“Even if the project itself is brilliant, no one will read a dull evaluation. Len’s sketches offer us the chance to evaluate #SownInBolton in a visually engaging way so others will learn how we’re tackling food insecurity.”
Tony Cottam, Bolton at Home
I was delighted to be working with Bolton at Home again after the success of As Rare as Rubies. This time the nice people at Breightmet UCAN centre asked me to tell the story of their growing project in sketches.
From March until September I followed Steve from Bolton Urban Growers – he’s the one with the green beret – as he supported residents to tend their potatoes and strawberries.
On a housing estate where many struggle on welfare benefits, growing you own food might seem obvious. But, as I found out, there are plenty of barriers to turning the garden into a mini-allotment. But dozens of families did get involved this year – my drawings encouraged quite a few – and I discovered this modest project was about more than putting fresh food on the table.
My sketches were displayed in the UCAN advice centre; widely shared on social media (#SownInBolton) and have been printed in a 24-page ‘best practice’ booklet to evaluate the project. See the publication here.
The growing project kicks off with a recruitment drive for new growers. Within a couple of hours the hot Vimto is gone and the clipboard is full of names of eager growers.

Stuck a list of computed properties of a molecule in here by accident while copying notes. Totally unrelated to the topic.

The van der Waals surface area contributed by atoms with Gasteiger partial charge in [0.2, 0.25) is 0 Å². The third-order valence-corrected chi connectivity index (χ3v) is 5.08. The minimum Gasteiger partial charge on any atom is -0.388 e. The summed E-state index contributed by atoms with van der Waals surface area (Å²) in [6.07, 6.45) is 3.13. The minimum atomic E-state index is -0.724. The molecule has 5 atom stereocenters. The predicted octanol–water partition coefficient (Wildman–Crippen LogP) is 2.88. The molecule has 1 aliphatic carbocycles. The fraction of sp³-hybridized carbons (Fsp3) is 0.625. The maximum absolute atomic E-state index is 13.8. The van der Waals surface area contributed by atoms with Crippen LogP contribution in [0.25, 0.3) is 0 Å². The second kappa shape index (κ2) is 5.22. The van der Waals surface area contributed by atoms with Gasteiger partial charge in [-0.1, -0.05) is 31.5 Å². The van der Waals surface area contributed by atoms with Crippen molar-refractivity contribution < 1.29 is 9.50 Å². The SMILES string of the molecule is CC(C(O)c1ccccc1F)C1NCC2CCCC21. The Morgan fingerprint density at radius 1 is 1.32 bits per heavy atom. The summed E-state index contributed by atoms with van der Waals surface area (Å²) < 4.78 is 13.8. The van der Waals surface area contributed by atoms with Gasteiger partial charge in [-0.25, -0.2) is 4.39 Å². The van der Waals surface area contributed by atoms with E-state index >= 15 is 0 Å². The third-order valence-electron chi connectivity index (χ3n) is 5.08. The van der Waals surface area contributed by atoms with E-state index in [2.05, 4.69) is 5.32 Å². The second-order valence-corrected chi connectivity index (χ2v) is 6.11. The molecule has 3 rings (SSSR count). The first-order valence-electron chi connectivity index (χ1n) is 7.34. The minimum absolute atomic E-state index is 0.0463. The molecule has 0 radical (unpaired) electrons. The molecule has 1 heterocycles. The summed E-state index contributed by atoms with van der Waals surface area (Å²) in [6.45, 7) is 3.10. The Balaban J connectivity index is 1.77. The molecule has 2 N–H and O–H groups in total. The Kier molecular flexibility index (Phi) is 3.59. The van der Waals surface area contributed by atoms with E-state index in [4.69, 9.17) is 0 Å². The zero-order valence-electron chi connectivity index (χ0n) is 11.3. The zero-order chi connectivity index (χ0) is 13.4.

In the following weeks Steve introduces me to some of last year’s gardeners and I get a feel for what impact a couple of bags of compost and a few seed potatoes can have.
There’s lots to organise and Steve spends Tuesdays distributing supplies to this season’s growers. There’s compost, raised beds, pots, seedlings, fruit saplings and much more.
I get introduced to Mark and Suzanne who had grown a little last year but were going for it this time round. Steve helps with materials, seedlings and lots of advice.
And then there’s Andy who loves making jams from home grown fruit and is quite happy to go hunting for his own food.
Thing are hotting up in Breightmet. Some vegetables are already being harvested and others are just going in the ground. I love how this project gets neighbours talking to neighbours and, with a little help, people start doing things for themselves.
Sown in Bolton is about growing your own but in the wider context of food poverty. I’m interested in the challenges people on low incomes face when feeding their families.
On one sunny morning in July I decided to take my sketching project out onto the street and ask people what they’d eaten that morning. What Breightmet Had for Breakfast was a fun and popular on-the-spot exhibition with a serious message.
My six months is almost up. Many gardens on the estate are bursting with vegetables and people are exchanging crops with one other. There’s often excess fresh food at the UCAN for customers to take away.
I go off on another tangent, asking UCAN customers what they can cook – with some surprising results.
To round things off I ask some of the protagonists what they made of this year’s growing season… and what they might do differently next year.